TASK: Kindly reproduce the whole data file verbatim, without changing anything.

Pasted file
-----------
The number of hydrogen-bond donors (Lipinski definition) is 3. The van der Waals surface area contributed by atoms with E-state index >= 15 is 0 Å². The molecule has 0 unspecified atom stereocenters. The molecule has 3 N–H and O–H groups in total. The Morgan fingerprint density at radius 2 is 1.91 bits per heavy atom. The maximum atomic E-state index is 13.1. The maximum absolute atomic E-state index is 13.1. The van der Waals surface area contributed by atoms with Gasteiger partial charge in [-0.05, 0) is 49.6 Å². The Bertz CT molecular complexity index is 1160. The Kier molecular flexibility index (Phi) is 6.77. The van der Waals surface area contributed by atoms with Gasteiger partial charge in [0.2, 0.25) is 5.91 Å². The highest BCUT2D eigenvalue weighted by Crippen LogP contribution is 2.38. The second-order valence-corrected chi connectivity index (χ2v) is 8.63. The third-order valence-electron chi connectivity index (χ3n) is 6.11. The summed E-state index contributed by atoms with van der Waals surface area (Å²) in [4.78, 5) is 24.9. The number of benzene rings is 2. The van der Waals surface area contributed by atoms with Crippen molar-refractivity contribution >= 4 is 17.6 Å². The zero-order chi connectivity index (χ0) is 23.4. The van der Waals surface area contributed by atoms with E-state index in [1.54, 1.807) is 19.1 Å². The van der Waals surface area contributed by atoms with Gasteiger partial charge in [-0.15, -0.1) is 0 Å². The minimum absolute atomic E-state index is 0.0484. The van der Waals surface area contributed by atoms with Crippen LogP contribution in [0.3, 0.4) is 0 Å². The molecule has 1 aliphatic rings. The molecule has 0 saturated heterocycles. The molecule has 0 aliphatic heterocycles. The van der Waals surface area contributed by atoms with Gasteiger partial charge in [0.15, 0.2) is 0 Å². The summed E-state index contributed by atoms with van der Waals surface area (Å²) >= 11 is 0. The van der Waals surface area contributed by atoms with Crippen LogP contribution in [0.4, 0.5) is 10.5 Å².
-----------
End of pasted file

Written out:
The number of hydrogen-bond donors (Lipinski definition) is 3. The van der Waals surface area contributed by atoms with E-state index >= 15 is 0 Å². The molecule has 0 unspecified atom stereocenters. The molecule has 3 N–H and O–H groups in total. The Morgan fingerprint density at radius 2 is 1.91 bits per heavy atom. The maximum atomic E-state index is 13.1. The maximum absolute atomic E-state index is 13.1. The van der Waals surface area contributed by atoms with Gasteiger partial charge in [-0.05, 0) is 49.6 Å². The Bertz CT molecular complexity index is 1160. The Kier molecular flexibility index (Phi) is 6.77. The van der Waals surface area contributed by atoms with Gasteiger partial charge in [0.2, 0.25) is 5.91 Å². The highest BCUT2D eigenvalue weighted by Crippen LogP contribution is 2.38. The second-order valence-corrected chi connectivity index (χ2v) is 8.63. The third-order valence-electron chi connectivity index (χ3n) is 6.11. The summed E-state index contributed by atoms with van der Waals surface area (Å²) in [4.78, 5) is 24.9. The number of benzene rings is 2. The van der Waals surface area contributed by atoms with Crippen molar-refractivity contribution >= 4 is 17.6 Å². The zero-order chi connectivity index (χ0) is 23.4. The van der Waals surface area contributed by atoms with E-state index in [1.54, 1.807) is 19.1 Å². The van der Waals surface area contributed by atoms with Gasteiger partial charge in [-0.15, -0.1) is 0 Å². The minimum absolute atomic E-state index is 0.0484. The van der Waals surface area contributed by atoms with Crippen LogP contribution in [0.3, 0.4) is 0 Å². The molecule has 1 aliphatic rings. The molecule has 0 saturated heterocycles. The molecule has 0 aliphatic heterocycles. The van der Waals surface area contributed by atoms with Gasteiger partial charge in [0.15, 0.2) is 0 Å². The summed E-state index contributed by atoms with van der Waals surface area (Å²) >= 11 is 0. The van der Waals surface area contributed by atoms with Crippen LogP contribution in [0.4, 0.5) is 10.5 Å².